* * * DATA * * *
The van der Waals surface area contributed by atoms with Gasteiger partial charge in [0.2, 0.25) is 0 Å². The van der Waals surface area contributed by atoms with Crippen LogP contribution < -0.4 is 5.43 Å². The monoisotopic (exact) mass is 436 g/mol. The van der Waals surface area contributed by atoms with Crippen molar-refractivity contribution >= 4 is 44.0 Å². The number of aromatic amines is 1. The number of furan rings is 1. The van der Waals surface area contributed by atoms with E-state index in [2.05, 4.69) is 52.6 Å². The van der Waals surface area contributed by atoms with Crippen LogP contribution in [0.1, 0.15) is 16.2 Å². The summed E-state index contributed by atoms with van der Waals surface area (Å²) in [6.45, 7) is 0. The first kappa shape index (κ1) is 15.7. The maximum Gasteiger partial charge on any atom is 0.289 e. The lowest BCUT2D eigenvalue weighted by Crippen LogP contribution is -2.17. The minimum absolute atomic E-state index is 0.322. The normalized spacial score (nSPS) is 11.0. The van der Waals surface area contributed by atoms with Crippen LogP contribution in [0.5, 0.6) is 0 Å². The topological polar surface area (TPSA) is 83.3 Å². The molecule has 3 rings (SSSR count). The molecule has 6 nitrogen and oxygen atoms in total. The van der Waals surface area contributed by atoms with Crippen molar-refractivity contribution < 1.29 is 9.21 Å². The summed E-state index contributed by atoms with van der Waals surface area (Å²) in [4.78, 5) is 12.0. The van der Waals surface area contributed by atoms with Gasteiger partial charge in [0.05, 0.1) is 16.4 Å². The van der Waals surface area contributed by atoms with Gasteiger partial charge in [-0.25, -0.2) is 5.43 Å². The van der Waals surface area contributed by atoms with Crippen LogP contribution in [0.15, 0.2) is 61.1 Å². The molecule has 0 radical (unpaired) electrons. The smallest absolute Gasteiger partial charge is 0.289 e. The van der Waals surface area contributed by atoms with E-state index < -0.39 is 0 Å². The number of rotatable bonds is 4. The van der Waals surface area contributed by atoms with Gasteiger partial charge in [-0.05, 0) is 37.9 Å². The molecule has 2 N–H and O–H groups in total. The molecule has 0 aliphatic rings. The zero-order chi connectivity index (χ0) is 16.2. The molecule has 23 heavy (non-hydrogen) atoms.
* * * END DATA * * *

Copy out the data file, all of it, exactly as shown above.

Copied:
The van der Waals surface area contributed by atoms with Gasteiger partial charge in [0.2, 0.25) is 0 Å². The van der Waals surface area contributed by atoms with Crippen LogP contribution < -0.4 is 5.43 Å². The monoisotopic (exact) mass is 436 g/mol. The van der Waals surface area contributed by atoms with Crippen molar-refractivity contribution >= 4 is 44.0 Å². The number of aromatic amines is 1. The number of furan rings is 1. The van der Waals surface area contributed by atoms with E-state index in [2.05, 4.69) is 52.6 Å². The van der Waals surface area contributed by atoms with Crippen LogP contribution in [0.1, 0.15) is 16.2 Å². The summed E-state index contributed by atoms with van der Waals surface area (Å²) in [6.45, 7) is 0. The first kappa shape index (κ1) is 15.7. The maximum Gasteiger partial charge on any atom is 0.289 e. The lowest BCUT2D eigenvalue weighted by Crippen LogP contribution is -2.17. The minimum absolute atomic E-state index is 0.322. The normalized spacial score (nSPS) is 11.0. The van der Waals surface area contributed by atoms with Crippen LogP contribution in [0.5, 0.6) is 0 Å². The topological polar surface area (TPSA) is 83.3 Å². The molecule has 3 rings (SSSR count). The molecule has 6 nitrogen and oxygen atoms in total. The van der Waals surface area contributed by atoms with Crippen molar-refractivity contribution < 1.29 is 9.21 Å². The summed E-state index contributed by atoms with van der Waals surface area (Å²) in [4.78, 5) is 12.0. The van der Waals surface area contributed by atoms with Gasteiger partial charge in [0.05, 0.1) is 16.4 Å². The van der Waals surface area contributed by atoms with Gasteiger partial charge in [-0.25, -0.2) is 5.43 Å². The van der Waals surface area contributed by atoms with Crippen LogP contribution in [0.15, 0.2) is 61.1 Å². The molecule has 0 radical (unpaired) electrons. The smallest absolute Gasteiger partial charge is 0.289 e. The van der Waals surface area contributed by atoms with E-state index < -0.39 is 0 Å². The number of rotatable bonds is 4. The van der Waals surface area contributed by atoms with Gasteiger partial charge in [-0.05, 0) is 37.9 Å². The molecule has 2 N–H and O–H groups in total. The molecule has 0 aliphatic rings. The zero-order chi connectivity index (χ0) is 16.2. The molecule has 23 heavy (non-hydrogen) atoms.